Romance—it’s one of my favorite things. I must admit, I’m a romantic at heart, and fortunately, so is my husband. That works out pretty well for both of us because we both commit to keeping the romance alive in our marriage, but we don’t just do it for fun. Marriage, it turns out, is good for your health, and the happier, stronger, and more supportive the marriage, the better the health benefits. Divorce has been on the decline for more than a decade, including during the pandemic, and I think that’s great. People are recognizing how important it is, both for physical and mental health, to find and stick with a supportive, loving partner.
This month is Romance Awareness Month, so what better time to talk about romance in terms of how it can make you more vibrant? It’s certainly one of my secrets. Here’s how to make it one of yours.
Romance and Health
First off, motivation—as if you need any motivation to infuse your life with more hearts and flowers! There are multiple studies demonstrating that people in romantic relationships report subjectively being happier, and their brains reflect that, with reduced density of their gray matter in the part of the brain, the striatum, that physiologically changes in response to rewarding social behavior.
Those who are married, or in committed, marriage-like relationships, have lower levels of the stress hormone cortisol throughout the day, according to one study, suggesting that committed relationships offer some protection against stress, which would, in turn, reduce the risk of stress-related health issues and chronic diseases.
Another key to the health benefits of romance is oxytocin, which increases feelings of bonding and nurturing, and is released in response to human touch. Oxytocin reverses the stress response, making you feel good and also improving your measures of health, like your heart rate, breathing rate, and blood pressure. Other hormones playing various positive roles: cortisol, although it is a stress hormone, rises with feelings of attraction and desire and can give your relationship energy; dopamine, which causes that euphoric feeling of being in love, can make you feel less anxious or depressed; and serotonin, which can fuel feelings of preoccupation with another person, can also make you feel happier, which may make you live healthier.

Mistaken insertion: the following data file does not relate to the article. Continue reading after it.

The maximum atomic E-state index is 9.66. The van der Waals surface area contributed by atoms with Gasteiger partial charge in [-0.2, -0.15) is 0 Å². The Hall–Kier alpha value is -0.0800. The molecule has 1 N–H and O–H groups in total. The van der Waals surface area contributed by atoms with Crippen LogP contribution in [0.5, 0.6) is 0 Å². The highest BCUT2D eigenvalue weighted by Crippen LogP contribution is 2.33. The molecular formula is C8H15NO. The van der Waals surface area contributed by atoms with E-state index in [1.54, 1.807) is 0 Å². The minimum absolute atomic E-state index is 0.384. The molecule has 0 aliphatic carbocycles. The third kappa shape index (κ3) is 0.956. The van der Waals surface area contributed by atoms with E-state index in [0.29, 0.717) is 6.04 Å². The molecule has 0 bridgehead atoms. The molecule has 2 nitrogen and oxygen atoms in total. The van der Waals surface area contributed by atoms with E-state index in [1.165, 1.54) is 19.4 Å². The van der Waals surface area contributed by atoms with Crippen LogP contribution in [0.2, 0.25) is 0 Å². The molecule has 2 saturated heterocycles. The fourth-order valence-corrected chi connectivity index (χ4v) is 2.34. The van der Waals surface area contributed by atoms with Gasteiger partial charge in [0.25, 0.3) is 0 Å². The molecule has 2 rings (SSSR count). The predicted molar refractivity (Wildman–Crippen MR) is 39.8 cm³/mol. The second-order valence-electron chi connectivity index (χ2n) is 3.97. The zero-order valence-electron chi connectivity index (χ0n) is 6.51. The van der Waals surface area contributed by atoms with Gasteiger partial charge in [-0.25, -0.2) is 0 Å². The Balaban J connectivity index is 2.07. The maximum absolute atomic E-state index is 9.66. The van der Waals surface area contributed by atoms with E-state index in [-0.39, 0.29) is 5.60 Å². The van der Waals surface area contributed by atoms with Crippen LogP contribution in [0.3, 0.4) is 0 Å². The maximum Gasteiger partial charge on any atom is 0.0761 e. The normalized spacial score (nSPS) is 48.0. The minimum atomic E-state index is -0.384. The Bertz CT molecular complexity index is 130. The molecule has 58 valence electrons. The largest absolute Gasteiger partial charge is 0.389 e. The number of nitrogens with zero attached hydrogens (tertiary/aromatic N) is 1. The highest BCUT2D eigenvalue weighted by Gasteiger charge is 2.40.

The fact is, we are social animals and we all feel safer and more secure when we have a life partner. There are also numerous societal benefits. Throw in the excitement of romance and a great sex life, and relationships become even more rewarding because they are so enjoyable. And speaking of sex, regular sex appears to reduce the risk of having a heart attack later in life, at least for women, and also helps improve immune health, lower blood pressure, improve mood, improve sleep, and strengthen the bond between couples, further lowering stress, for a positive heart-shaped feedback loop that simply makes life sweeter.